One of the trial court’s findings specifically related to the pulmonary fibrosis and detailed some of the history thereof. This finding stated in part that the appellee was hospitalized in the Veterans Hospital from June 21, 1961, until July 14, 1961, then returned to the hospital on August 16, 1961, at which time the final diagnosis was made and the true nature of the ailment discovered, this being some time between August 16, 1961, and August 23, 1961. From these evidentiary facts, the court determined that this particular injury was latent. The court also, in this same finding, stated that the claim for compensation was made on August 17, 1961. It is obvious that' if this particular injury was latent, as' found by the court, then different questions arise with respect to notice, although nothing is said in the particular finding, or. any *116others, as to notice of such latent injury. Nevertheless, if the injury was truly latent, it is readily apparent that the claim was prematurely filed, under our decision in Swallows v. City of Albuquerque, 1955, 59 N.M. 328, 284 P.2d 216. Counsel for appellee, no doubt realizing that a serious question was present if the injury was latent, thereby resulting in prematurity of the filing, stated at the time of oral argument that appellee did not rely upon latency and, instead, strongly maintained that the conversation with the foreman and the surrounding circumstances constituted the required actual notice. As we have said, such conversation was not actual notice of the accident or knowledge of the cause thereof and therefore written notice was required. Thus, if the injury was not latent, as is now claimed, the trial court erred in granting compensation; contrariwise, if the injury was latent, even though now discounted by appellee, the claim was prematurely filed and in such event the trial court also erred.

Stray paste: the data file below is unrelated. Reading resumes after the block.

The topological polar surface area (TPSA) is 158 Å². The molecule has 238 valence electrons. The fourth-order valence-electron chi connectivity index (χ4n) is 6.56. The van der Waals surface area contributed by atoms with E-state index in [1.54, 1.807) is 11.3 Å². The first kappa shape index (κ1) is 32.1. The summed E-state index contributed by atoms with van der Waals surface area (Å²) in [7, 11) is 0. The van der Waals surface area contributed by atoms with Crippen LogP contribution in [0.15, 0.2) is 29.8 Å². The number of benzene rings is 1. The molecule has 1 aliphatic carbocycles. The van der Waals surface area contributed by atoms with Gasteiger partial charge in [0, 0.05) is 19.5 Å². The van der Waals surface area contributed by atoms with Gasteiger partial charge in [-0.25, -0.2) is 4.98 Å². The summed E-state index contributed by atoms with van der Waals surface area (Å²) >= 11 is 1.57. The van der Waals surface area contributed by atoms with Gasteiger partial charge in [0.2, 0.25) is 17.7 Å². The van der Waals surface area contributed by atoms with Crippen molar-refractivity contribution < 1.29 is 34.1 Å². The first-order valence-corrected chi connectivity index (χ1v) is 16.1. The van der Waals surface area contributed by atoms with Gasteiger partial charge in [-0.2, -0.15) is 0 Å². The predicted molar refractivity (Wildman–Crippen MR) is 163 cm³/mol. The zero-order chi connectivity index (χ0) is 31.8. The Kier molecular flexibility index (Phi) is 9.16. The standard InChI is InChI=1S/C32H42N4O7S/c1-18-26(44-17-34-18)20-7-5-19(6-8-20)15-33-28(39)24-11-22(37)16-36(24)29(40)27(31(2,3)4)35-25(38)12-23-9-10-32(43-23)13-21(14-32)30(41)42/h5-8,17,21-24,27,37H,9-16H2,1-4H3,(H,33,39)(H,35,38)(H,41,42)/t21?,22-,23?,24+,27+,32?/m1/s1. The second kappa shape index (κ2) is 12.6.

Although appellants also raise several other serious questions in this appeal, our determination of error on the part of the trial court with respect to notice is determinative, and we need not consider the other points raised. Neither is there any necessity in our considering appellee’s cross-appeal.
The judgment of the district court will be reversed, with directions to set the same aside and to order a dismissal of appellee’s claim for compensation.
It is so ordered.
COMPTON, C. J., and CHAVEZ, J., concur.